Later, I went to a psychiatrist who told me that I had bipolar disorder. It can’t be cured but can be managed with medication and psychotherapy. I never accepted his diagnosis but started medication on my own. I never told my friends or family due to the mental health stigma in our society. I forgot approximately the past three years of medical knowledge, and it affected my performance at my workplace a lot. I started having crying spells and gastrointestinal symptoms. Almost every day, I had to vomit a lot in the morning and had frequent episodes of watery diarrhea throughout the day. I completely lost my appetite and lost almost 10 to 15 kg of weight. My friends started noticing that something was wrong. I started taking leaves due to being ill every few days, and my department almost lost all hope in me.

When I told a few of my friends, most of them advised me to quit the medication. They also could not accept the fact that someone so lovable and polite could be bipolar. They advised me to quit psychotropic medication due to the lack of knowledge about mental health issues in our society. I changed my psychiatrist and medications multiple times on my own because I thought I only had clinical depression and nothing else. This went on for a whole year, but the antidepressants never worked for me. After falling extremely sick one day, I saw a doctor who prescribed me mood stabilizers and counseled me to accept my diagnosis and to never quit any medication on my own again. I started therapy, and after some time, I regained my memory, focus, and appetite. I started performing well in exams again. I started enjoying those activities again that I used to do in the past. A few of my friends and family were very supportive to me and dealt with my tantrums in a peaceful way.

People who get diagnosed with such illnesses mostly lose all joy in their lives during the hypomanic and depressive phases. I just want to emphasize the fact that there is no shame in having a mental illness, and sometimes people with these illnesses even perform better than others in life. But accepting your diagnosis is the first key step. The difference between my story and Sushant’s story is that he couldn’t accept his mental illness and succumbed to it, while I never attempted suicide even though I lived miserably for a whole year. Although I accepted it after a very long time. The day I accepted my diagnosis and myself, I started getting better. Never ever quit your medications on your own because the effects can be disastrous. Family and close friends’ support is important, but do not listen to everyone’s advice. They can never get the slightest idea of what you are going through. Psychotherapy is important, and sometimes people can feel better even with psychotherapy alone. Medications are only prescribed when your daily life is being affected by your illness.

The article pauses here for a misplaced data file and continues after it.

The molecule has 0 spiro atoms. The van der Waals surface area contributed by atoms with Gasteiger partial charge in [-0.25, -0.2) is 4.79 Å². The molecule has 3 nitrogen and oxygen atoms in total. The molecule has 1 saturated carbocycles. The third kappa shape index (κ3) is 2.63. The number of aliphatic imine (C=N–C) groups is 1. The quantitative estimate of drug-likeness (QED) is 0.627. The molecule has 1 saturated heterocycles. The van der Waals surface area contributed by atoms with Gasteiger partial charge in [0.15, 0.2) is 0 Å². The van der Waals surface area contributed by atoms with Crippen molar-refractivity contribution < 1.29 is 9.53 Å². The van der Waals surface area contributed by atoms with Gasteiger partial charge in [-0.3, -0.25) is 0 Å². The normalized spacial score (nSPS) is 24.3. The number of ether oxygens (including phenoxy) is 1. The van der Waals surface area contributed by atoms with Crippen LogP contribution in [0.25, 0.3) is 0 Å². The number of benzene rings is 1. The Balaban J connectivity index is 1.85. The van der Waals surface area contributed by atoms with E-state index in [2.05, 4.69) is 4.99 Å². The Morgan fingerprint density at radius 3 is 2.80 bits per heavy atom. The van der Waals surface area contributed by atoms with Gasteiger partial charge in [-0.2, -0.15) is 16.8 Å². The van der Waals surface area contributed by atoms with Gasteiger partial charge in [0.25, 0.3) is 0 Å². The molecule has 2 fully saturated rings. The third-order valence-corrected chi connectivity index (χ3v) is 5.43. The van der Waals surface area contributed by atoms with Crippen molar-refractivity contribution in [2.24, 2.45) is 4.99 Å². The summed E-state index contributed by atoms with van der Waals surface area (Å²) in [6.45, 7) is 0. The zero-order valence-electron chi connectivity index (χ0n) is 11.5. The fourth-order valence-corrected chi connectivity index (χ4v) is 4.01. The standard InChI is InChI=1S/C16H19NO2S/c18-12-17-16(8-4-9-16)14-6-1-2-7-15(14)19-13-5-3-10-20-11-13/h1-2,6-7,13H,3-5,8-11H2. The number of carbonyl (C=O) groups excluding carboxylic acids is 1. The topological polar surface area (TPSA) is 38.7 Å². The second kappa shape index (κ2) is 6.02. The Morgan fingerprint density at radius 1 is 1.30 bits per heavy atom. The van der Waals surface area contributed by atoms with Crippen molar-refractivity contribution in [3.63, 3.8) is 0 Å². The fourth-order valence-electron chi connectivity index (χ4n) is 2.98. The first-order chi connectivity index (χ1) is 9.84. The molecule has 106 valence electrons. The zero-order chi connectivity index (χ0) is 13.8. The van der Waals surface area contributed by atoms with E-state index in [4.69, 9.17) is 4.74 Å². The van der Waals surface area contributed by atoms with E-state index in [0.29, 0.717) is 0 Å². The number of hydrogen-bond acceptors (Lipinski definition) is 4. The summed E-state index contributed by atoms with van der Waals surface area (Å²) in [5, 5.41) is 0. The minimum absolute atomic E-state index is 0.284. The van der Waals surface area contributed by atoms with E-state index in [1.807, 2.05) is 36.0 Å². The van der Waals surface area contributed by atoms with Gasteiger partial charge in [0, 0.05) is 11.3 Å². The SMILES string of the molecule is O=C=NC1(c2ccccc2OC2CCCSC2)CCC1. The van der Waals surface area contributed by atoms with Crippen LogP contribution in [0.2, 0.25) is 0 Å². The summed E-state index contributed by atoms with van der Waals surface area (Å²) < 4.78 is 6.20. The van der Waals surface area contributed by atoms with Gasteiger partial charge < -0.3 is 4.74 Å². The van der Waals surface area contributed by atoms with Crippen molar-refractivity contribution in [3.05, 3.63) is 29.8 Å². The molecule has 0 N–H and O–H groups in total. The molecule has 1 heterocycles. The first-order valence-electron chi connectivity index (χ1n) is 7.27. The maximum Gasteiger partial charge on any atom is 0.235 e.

We always need to be aware of those children around us who are extremely shy, kind, sensitive, intelligent, and introverted, who have a history of trauma in their lives. These are the kinds of people who have the greatest risk of developing mental health problems later in life. Residency is tough and can be toxic for some doctors. Teachers and parents have the responsibility to teach themselves soft skills in life; otherwise, they will have to learn them on their own at a heavy price.

The author is an anonymous physician.